Neural correlates of free T3 alteration after catecholamine depletion in subjects with remitted major depressive disorder and in controls.

Homan, Philipp; Drevets, Wayne C; Hasler, Gregor (2014). Neural correlates of free T3 alteration after catecholamine depletion in subjects with remitted major depressive disorder and in controls. Psychopharmacology, 231(2), pp. 409-17. Springer 10.1007/s00213-013-3250-2

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RATIONALE: Thyroid hormones and their interactions with catecholamines play a potentially important role in alterations of mood and cognition. OBJECTIVES: This study aimed to examine the neurobiological effects of catecholamine depletion on thyroid hormones by measuring endocrine and cerebral metabolic function in unmedicated subjects with remitted major depressive disorder (RMDD) and in healthy controls. METHODS: This was a randomized, placebo-controlled, and double-blind crossover trial that included 15 unmedicated RMDD subjects and 13 healthy control subjects. The participants underwent two 3-day-long sessions at 1-week intervals; each participant was randomly administered oral α-methyl-para-tyrosine in one session (catecholamine depletion) and an identical capsule containing hydrous lactose (sham depletion) in the other session prior to a [(18)F]-fluorodeoxyglucose positron emission tomography scan. RESULTS: Serum concentrations of free T3 (FT3), free T4 (FT4), and TSH were obtained and assessed with respect to their relationship to regional cerebral glucose metabolism. Both serum FT3 (P = 0.002) and FT4 (P = 0.0009) levels were less suppressed after catecholamine depletion compared with placebo treatment in the entire study sample. There was a positive association between both FT3 (P = 0.0005) and FT4 (P = 0.002) and depressive symptoms measured using the Montgomery-Åsberg Depression Rating Scale. The relative elevation in FT3 level was correlated with a decrease in regional glucose metabolism in the right dorsolateral prefrontal cortex (rDLPFC; P < 0.05, corrected). CONCLUSIONS: This study provided evidence of an association between a thyroid-catecholamine interaction and mood regulation in the rDLPFC.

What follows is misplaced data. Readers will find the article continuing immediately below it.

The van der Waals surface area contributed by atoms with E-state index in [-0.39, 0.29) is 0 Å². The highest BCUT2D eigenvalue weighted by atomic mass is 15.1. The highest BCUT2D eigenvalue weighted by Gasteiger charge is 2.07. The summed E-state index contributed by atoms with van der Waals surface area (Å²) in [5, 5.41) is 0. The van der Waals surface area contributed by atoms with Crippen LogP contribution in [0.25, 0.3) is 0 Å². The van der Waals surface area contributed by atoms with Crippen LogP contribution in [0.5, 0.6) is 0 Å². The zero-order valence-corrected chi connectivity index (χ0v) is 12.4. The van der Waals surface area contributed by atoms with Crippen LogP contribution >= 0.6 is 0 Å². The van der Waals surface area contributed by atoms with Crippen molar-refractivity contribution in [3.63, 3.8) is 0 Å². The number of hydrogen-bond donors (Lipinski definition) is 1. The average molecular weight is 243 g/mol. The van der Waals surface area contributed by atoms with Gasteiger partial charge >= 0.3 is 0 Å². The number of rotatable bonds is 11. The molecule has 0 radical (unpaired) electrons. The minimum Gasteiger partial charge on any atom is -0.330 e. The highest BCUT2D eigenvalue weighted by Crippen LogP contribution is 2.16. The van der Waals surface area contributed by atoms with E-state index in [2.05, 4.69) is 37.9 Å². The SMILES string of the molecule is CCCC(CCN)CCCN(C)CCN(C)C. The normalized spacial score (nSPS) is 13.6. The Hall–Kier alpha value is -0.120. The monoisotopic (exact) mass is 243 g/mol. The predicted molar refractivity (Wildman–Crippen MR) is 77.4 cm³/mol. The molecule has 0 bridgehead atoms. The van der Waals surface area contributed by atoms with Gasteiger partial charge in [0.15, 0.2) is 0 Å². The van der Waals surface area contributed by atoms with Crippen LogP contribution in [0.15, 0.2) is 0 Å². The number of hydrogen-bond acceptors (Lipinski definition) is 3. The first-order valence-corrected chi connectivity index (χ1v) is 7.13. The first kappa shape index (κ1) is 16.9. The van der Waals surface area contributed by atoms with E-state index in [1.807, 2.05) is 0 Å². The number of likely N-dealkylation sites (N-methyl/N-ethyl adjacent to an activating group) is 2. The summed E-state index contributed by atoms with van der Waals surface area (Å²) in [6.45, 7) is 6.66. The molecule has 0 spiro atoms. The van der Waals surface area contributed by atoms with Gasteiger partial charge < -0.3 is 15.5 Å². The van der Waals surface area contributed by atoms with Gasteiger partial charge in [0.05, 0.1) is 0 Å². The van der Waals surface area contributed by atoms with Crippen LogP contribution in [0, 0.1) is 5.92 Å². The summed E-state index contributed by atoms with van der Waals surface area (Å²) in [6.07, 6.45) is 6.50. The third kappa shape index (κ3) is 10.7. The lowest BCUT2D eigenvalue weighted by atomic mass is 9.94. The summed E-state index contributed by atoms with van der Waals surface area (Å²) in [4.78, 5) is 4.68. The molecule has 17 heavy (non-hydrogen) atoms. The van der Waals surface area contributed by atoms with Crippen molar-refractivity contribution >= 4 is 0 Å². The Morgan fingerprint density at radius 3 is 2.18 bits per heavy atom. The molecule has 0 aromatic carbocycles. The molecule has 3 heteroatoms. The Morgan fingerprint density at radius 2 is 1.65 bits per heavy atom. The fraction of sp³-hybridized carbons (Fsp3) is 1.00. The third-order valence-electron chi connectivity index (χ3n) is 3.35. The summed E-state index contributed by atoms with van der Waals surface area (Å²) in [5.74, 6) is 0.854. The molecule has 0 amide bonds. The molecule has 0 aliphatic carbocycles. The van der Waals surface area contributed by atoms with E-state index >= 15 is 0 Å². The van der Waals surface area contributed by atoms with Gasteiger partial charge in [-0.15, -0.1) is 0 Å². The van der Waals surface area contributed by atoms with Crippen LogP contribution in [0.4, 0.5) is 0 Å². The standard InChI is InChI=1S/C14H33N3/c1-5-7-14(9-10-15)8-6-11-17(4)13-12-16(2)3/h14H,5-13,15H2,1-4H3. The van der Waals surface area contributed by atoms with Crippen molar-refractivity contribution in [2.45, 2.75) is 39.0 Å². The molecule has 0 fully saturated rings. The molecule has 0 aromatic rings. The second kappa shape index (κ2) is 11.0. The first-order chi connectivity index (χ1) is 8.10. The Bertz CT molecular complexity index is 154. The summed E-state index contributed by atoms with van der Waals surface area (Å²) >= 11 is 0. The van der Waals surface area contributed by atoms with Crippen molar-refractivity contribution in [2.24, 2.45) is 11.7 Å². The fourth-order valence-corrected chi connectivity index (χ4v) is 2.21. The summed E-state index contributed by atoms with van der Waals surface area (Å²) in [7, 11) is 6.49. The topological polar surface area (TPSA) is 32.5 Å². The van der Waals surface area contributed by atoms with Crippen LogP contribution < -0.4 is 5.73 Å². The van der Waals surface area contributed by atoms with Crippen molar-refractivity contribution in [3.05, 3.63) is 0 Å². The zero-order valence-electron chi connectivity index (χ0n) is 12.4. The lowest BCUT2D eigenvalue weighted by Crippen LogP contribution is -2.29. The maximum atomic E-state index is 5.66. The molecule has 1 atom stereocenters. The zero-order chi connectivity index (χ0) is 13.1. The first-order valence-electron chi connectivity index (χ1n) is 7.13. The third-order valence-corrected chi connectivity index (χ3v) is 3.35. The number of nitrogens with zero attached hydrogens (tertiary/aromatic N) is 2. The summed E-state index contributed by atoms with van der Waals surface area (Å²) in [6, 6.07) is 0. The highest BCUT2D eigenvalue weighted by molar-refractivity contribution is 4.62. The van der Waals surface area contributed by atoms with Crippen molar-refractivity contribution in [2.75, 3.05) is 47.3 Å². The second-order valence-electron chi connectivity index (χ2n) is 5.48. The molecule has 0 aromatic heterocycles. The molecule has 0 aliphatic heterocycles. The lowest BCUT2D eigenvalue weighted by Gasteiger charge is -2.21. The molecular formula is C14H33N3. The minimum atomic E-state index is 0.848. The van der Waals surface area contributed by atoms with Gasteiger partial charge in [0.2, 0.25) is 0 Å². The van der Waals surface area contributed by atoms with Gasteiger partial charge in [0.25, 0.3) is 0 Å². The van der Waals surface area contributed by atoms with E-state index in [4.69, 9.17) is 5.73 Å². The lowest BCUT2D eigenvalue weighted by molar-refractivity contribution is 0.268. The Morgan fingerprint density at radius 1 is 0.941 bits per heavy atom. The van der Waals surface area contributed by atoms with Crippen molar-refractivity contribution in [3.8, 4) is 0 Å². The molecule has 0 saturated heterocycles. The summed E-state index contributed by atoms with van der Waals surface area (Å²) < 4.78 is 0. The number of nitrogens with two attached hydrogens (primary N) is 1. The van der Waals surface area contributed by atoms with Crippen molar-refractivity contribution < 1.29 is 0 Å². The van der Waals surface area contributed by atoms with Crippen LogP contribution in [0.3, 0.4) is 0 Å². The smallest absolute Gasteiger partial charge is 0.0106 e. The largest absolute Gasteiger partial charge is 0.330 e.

Item Type:

Journal Article (Original Article)

Division/Institute:

04 Faculty of Medicine > University Psychiatric Services > University Hospital of Psychiatry and Psychotherapy > Healthcare Research
04 Faculty of Medicine > University Psychiatric Services > University Hospital of Psychiatry and Psychotherapy > Management

UniBE Contributor:

Homan, Philipp and Hasler, Gregor

Subjects:

600 Technology > 610 Medicine & health

ISSN:

0033-3158

Publisher:

Springer

Language:

English

Submitter:

Daniela Zurkinden

Date Deposited:

06 Aug 2014 08:52

Last Modified:

28 Apr 2016 12:08

Publisher DOI:

10.1007/s00213-013-3250-2

PubMed ID:

23954912

Uncontrolled Keywords:

Triiodothyronine, PET, Thyroid, Depression, Catecholamines, Dorsolateral prefrontal cortex

BORIS DOI:

10.7892/boris.50003

URI:

https://boris.unibe.ch/id/eprint/50003

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